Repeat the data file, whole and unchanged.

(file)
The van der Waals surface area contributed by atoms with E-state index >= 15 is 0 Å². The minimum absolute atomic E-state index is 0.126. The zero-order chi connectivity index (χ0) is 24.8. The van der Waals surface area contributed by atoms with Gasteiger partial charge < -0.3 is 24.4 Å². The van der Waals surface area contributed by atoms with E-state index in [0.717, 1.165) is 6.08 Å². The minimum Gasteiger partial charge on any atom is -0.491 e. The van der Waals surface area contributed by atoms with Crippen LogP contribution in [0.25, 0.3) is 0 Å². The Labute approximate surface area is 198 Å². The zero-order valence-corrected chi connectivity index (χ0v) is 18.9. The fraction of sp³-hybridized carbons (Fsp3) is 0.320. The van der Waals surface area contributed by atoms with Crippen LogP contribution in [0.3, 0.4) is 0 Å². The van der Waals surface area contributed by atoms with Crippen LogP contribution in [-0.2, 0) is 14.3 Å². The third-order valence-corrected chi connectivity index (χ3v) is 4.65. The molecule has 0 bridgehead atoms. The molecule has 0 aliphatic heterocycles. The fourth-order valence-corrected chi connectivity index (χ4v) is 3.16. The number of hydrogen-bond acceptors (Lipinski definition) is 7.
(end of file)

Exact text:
The van der Waals surface area contributed by atoms with E-state index >= 15 is 0 Å². The minimum absolute atomic E-state index is 0.126. The zero-order chi connectivity index (χ0) is 24.8. The van der Waals surface area contributed by atoms with Gasteiger partial charge < -0.3 is 24.4 Å². The van der Waals surface area contributed by atoms with E-state index in [0.717, 1.165) is 6.08 Å². The minimum Gasteiger partial charge on any atom is -0.491 e. The van der Waals surface area contributed by atoms with Crippen LogP contribution in [0.25, 0.3) is 0 Å². The Labute approximate surface area is 198 Å². The zero-order valence-corrected chi connectivity index (χ0v) is 18.9. The fraction of sp³-hybridized carbons (Fsp3) is 0.320. The van der Waals surface area contributed by atoms with Crippen LogP contribution in [0.3, 0.4) is 0 Å². The van der Waals surface area contributed by atoms with Crippen LogP contribution in [-0.2, 0) is 14.3 Å². The third-order valence-corrected chi connectivity index (χ3v) is 4.65. The molecule has 0 bridgehead atoms. The molecule has 0 aliphatic heterocycles. The fourth-order valence-corrected chi connectivity index (χ4v) is 3.16. The number of hydrogen-bond acceptors (Lipinski definition) is 7.